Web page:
God raised up Jeremiah as a prophet to Judah at the end of the seventh century BCE. Everything seemed great for Judah. God had delivered Jerusalem from the hand of the Assyrians, and as Assyria was declining in power, Judah was re-establishing itself over the lost lands of Israel. Most of the Jews saw a rosy picture ahead of great prosperity and a powerful king in Jerusalem, all thanks to the One True God, the God of Israel.

Yet Jeremiah predicted destruction by the hands of Babylon because of the sin of the people unless they repented (cf. Jeremiah 7). Jeremiah prophesied the unimaginable: YHWH allowing His enemies to triumph over His people and desecrate His Temple. Jeremiah was reviled, and gained no love from his fellow Jews when his message ultimately proved true. The crisis of belief after the destruction of the first Temple was sufficient for the Jews of the day!

Six hundred years later the situation was little different. How could Jesus of Nazareth, claimed to be God’s Messiah and the Redeemer of Israel, predict that the holy city would be destroyed? How could YHWH allow these uncircumcised brutish Romans to triumph over His people and desecrate His Temple?

And yet Jesus proves to be correct. He was not the Messiah the Jews were expecting or, quite frankly, even wanted. He did not come to deliver them from the Romans– He in fact predicts that because of their rejection of Him the Romans will destroy them. He came to deliver them from their sins so that they could overcome in the spiritual battle– the one of much greater importance than the one they wanted to fight (cf. Ephesians 6:10-18).

The Jews were so fervently desiring the end of Roman oppression that they did not perceive the oppression of the Evil One. The Jews were so focused on their hope for a champion that they missed their Messiah. They paid a heavy price when God declared with power the end of the covenant between Him and Israel and the consequences of killing the Son when the Romans destroyed Jerusalem and slaughtered the Jews, just as Jesus foretold (cf. Luke 20:9-18). While Jesus was more than a prophet, He still was a prophet, and the only One to speak of the destruction of Jerusalem for a second time in advance. Such is a powerful testimony to who He really was!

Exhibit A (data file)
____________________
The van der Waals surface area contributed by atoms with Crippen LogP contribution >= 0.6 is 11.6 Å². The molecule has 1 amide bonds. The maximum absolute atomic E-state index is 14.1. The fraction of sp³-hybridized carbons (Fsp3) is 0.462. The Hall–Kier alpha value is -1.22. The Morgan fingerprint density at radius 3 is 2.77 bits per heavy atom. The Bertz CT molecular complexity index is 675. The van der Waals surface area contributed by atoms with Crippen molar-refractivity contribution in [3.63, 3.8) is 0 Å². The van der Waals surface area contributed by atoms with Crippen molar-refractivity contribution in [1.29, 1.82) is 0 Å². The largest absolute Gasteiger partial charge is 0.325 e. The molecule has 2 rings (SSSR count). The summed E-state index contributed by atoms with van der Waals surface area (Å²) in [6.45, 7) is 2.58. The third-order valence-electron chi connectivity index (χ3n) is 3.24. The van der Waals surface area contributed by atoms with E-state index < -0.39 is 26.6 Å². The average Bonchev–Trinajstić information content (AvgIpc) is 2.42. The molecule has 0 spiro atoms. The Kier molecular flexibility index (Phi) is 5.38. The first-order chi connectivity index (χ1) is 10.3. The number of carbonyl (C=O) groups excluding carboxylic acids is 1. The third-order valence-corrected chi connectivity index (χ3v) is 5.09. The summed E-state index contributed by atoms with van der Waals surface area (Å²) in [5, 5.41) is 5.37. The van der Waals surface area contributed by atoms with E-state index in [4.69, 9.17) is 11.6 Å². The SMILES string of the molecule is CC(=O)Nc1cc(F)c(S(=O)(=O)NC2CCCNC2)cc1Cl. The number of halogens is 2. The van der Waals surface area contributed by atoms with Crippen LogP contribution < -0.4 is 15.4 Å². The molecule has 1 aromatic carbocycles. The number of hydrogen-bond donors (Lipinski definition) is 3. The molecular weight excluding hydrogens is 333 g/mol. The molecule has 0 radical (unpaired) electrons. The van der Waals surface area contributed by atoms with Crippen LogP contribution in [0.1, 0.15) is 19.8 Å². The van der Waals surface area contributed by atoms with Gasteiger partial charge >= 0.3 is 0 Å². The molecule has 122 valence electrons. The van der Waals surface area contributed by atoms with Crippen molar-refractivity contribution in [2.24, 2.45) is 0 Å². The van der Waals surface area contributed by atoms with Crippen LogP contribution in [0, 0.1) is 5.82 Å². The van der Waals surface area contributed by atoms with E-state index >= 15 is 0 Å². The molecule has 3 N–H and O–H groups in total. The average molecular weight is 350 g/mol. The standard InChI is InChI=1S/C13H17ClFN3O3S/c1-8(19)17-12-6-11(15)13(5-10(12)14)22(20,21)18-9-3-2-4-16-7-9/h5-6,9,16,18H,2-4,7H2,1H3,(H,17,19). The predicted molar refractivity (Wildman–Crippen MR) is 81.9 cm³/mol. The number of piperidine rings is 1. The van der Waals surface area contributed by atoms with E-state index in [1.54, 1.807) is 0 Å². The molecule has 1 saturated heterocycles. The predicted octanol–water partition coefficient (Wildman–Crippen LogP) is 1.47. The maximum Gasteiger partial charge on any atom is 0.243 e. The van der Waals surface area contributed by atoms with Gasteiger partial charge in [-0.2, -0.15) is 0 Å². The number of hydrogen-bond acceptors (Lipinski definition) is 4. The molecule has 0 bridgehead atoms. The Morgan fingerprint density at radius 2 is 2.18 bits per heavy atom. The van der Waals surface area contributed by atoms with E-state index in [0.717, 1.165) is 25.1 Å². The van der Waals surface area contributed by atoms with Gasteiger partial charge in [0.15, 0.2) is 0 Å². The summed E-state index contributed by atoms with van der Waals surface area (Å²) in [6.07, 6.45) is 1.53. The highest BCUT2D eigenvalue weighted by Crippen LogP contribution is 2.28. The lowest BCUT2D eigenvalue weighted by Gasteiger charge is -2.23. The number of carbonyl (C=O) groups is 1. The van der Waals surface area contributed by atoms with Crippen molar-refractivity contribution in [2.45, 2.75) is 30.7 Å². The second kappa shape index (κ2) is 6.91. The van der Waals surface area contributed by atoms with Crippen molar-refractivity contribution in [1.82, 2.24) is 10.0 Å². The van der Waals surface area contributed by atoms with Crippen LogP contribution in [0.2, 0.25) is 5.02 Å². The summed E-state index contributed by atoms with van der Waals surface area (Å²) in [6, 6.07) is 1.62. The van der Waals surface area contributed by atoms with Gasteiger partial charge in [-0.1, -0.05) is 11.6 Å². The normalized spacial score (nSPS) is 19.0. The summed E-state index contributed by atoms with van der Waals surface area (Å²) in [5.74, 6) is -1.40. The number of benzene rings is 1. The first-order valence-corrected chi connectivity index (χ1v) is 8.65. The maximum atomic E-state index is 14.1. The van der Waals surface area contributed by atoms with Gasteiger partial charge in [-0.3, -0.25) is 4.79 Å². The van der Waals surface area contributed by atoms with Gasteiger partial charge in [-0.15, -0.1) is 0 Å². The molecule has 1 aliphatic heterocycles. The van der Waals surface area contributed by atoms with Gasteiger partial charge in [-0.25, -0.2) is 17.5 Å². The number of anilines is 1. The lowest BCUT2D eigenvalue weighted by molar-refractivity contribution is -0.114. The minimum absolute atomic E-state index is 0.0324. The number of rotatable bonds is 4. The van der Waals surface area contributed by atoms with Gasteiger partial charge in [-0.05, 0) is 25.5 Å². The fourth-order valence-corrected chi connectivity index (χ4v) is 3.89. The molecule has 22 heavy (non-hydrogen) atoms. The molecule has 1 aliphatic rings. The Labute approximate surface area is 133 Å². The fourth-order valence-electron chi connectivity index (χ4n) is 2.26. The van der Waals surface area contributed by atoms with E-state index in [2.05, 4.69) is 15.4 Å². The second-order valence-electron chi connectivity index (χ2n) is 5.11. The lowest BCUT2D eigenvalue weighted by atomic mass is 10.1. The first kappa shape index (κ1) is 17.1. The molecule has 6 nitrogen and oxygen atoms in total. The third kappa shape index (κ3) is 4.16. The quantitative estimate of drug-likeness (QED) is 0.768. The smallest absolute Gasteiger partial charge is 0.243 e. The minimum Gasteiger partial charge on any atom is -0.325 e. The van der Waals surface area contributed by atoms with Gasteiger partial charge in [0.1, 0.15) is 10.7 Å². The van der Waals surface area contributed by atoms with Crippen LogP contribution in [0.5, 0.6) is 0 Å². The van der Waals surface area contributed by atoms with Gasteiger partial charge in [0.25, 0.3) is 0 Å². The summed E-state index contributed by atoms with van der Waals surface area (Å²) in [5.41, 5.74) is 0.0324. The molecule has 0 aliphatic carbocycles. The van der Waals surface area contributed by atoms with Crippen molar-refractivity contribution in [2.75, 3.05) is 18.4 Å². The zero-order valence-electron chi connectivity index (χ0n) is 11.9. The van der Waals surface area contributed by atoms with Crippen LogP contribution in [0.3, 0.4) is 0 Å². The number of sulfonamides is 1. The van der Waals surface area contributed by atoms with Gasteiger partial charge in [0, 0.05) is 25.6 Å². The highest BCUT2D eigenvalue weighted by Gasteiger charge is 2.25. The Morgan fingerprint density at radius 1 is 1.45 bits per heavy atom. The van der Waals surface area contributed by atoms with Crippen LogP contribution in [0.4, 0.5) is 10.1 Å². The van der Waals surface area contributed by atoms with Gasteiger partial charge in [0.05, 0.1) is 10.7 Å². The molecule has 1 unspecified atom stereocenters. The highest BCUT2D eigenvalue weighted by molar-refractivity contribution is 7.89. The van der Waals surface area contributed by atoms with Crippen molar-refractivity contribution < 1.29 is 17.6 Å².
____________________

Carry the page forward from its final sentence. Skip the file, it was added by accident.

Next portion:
It is easy for us today also to focus on our own battles and the world around us and forget about the spiritual battle of great importance. We would like to imagine that God’s Messiah would be the champion of our causes. For too many, Jesus is not the Messiah that they would expect or even want. But that is not for us to decide. God set forth plainly in the Law, Psalms, and Prophets exactly who Jesus would be and what He would accomplish, and He fulfilled them all (cf. Luke 24:44-47). He came to show us how to live, manifesting the true image of God and died so that we could die to sin and live to righteousness, and was raised in power on the third day, and now reigns as Lord (cf. 1 Peter 2:20-25, 1 John 2:1-6). Let us not make the same mistake as those who have gone on before us and seek a Messiah of our own desire. Let us accept Jesus as the Messiah, and do His will, lest He weep and mourn over us also!

Ethan R. Longhenry

The Prophet Over Jerusalem